For starters, it is hard to argue that the proposed legislation does not attack the right of workers to collectively bargain. In fact, after reading the Republican bill passed by the Wisconsin Assembly, it is clear that passing of this bill would see the bulk of state workers collective-bargaining rights reduced. As one CNN analyst noted, "Among other things, the measure would require workers -- with the exception of police and firefighters -- to cover more of their health care premiums and pension contributions. Collective bargaining would be limited to wages, though any pay increases beyond the inflation rate would be subject to voter approval." On the other hand, a close examination of the state's public financial records reveals that Wisconsin faced a budget shortfall that requires decisive, coordinated action. Unfortunately, while many residents of the state admit that fiscal revisions are necessary - and are willing to support these changes - the strong rhetoric coming out of many coffee shops, towns, and cities across Wisconsin hint at the fact that many Wisconsin citizens do not believe that Governor Walker's plan will change the fate of Wisconsin for the better. In fact, many seem willing to wait for a better outcome. Both citizens and political critics have openly criticized Governor Walker as being an idealist who is secretly looking to end the collective bargaining power of employees. These criticisms have prevented the governor from having constructive debate regarding the financial future of the state. Furthermore, many others disagree fundamentally with the argument that reductions in the ability to bargain will lead to increases in fiscal productivity. As one individual noted, that message "is ridiculous because collective bargaining is the way to increase quality, not reduce it."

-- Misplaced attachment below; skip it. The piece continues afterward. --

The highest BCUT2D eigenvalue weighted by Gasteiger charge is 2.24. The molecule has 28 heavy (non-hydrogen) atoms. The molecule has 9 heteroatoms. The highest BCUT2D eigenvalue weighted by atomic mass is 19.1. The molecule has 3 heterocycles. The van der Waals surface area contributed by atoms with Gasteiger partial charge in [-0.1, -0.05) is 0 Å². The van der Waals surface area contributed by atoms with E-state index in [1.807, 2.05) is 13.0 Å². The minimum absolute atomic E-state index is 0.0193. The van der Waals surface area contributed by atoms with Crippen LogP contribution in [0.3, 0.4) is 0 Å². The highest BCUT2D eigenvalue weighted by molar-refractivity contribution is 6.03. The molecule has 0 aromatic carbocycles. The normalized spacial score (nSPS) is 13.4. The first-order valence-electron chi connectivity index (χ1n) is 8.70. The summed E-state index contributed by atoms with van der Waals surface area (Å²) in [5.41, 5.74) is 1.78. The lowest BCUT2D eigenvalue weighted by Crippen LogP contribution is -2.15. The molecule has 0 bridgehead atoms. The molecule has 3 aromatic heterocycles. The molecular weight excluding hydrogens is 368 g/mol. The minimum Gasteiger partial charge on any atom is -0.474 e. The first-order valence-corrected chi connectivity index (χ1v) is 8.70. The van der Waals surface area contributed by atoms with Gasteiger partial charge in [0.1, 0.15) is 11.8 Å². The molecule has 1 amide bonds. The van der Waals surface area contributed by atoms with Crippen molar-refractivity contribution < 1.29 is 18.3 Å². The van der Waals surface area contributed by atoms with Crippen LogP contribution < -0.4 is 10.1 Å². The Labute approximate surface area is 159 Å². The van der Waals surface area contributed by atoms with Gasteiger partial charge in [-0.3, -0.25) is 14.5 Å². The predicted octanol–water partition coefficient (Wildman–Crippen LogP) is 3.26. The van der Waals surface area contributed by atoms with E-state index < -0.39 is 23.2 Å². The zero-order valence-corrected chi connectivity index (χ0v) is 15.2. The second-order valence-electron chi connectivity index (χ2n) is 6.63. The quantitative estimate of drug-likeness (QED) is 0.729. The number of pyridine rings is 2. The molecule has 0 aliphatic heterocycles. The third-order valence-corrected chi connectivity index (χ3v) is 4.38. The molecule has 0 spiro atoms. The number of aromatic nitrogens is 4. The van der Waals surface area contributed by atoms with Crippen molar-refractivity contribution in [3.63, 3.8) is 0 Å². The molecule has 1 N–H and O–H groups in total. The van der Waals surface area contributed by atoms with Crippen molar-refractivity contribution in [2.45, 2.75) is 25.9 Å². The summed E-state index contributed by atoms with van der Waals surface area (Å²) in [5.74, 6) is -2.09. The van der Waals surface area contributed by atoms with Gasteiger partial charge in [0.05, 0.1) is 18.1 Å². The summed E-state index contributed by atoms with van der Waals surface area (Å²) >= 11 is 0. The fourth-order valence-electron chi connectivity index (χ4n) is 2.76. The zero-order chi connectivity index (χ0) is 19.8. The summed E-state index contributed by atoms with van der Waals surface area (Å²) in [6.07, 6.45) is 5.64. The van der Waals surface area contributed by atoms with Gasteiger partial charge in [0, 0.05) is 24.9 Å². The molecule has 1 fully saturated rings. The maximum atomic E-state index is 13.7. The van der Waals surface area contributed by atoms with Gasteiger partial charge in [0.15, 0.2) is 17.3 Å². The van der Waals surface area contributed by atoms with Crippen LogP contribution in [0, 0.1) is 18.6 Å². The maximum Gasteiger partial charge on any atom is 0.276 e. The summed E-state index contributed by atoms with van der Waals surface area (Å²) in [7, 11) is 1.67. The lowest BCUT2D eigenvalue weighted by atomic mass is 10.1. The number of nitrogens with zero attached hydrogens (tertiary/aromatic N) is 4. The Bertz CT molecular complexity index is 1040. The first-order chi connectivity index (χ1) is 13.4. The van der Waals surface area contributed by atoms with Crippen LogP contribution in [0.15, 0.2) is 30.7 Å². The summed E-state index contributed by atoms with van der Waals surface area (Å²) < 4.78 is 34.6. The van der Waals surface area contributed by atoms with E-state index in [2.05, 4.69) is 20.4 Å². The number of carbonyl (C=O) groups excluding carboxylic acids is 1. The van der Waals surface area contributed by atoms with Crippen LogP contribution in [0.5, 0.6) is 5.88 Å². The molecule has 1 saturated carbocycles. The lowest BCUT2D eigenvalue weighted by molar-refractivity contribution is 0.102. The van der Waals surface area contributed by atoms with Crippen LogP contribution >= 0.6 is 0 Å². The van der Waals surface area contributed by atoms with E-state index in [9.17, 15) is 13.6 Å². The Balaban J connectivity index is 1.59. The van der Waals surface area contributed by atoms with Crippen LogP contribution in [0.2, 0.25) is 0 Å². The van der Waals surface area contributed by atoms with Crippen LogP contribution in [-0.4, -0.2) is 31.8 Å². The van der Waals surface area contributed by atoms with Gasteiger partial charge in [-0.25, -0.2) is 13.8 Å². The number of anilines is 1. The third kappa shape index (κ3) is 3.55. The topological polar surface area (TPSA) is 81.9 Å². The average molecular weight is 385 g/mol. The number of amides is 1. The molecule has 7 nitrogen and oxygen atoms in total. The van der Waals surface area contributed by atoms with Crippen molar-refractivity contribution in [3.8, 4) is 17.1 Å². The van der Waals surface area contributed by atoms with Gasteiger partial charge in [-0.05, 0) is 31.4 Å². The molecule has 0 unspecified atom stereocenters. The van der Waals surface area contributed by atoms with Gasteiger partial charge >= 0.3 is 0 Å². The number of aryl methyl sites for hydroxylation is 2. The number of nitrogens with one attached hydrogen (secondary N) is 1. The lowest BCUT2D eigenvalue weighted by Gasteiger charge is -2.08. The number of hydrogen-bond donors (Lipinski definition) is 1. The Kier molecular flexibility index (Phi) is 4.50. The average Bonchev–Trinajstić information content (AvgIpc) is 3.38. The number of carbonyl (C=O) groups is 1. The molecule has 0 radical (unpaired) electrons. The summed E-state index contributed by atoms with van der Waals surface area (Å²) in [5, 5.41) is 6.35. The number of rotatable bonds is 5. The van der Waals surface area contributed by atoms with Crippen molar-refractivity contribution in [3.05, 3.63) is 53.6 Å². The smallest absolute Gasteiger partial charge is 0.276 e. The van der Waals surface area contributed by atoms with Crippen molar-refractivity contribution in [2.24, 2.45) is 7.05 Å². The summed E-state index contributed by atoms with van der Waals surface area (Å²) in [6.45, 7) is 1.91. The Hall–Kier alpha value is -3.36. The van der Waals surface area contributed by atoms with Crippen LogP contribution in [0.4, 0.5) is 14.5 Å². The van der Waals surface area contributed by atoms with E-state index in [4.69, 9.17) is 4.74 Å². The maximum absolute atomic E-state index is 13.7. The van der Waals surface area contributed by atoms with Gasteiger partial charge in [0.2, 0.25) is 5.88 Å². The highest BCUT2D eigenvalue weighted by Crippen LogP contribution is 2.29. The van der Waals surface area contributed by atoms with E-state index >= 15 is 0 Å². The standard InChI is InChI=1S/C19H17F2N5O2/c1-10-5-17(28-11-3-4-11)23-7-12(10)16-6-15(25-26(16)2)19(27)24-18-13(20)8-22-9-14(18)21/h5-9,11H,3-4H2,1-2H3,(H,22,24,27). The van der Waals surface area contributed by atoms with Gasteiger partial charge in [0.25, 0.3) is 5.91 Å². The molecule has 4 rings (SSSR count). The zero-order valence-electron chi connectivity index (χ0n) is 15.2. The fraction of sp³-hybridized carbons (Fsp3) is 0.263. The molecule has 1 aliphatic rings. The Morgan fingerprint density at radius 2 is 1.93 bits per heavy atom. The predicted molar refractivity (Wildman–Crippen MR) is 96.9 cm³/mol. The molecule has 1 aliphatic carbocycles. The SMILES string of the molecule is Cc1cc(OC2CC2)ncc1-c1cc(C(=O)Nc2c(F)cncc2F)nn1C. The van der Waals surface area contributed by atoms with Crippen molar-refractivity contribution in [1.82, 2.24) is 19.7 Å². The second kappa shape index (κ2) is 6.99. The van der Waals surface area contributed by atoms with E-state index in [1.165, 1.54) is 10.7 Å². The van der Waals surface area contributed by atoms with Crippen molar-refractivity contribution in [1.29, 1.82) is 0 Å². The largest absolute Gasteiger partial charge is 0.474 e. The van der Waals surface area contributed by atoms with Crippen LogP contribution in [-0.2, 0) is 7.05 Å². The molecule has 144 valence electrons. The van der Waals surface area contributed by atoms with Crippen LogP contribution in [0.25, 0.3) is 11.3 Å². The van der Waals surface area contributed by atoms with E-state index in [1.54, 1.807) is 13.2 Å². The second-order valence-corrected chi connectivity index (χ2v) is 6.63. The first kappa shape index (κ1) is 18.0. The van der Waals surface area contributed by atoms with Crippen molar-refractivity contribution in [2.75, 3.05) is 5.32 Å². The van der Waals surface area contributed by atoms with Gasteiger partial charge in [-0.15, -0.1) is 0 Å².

With such diametrically opposed opinions, the challenge of predicting how, and when the conflict might be resolved, remains difficult. In fact, as tensions rise and time passes, it is reasonable to believe that a major conflict between the two sides is likely to erupt before the end comes near. With both sides unwilling to bend, the biggest question centers around timing. For now, the best thing that supporters can do is hunker down and wait while the Republican state leadership decides which hand to play next. One can only hope that, for the sake of the state, the people, its businesses, and its children, when those cards are played, the results will help bridge, rather than widen, the economic and political divisions emerging within Wisconsin.

Nathaniel Payne is a researcher and teaching assistant at Simon Fraser University's Beedie School of Business. He is also an instructor in the School of Business at The British Columbia Institute of Technology (BCIT).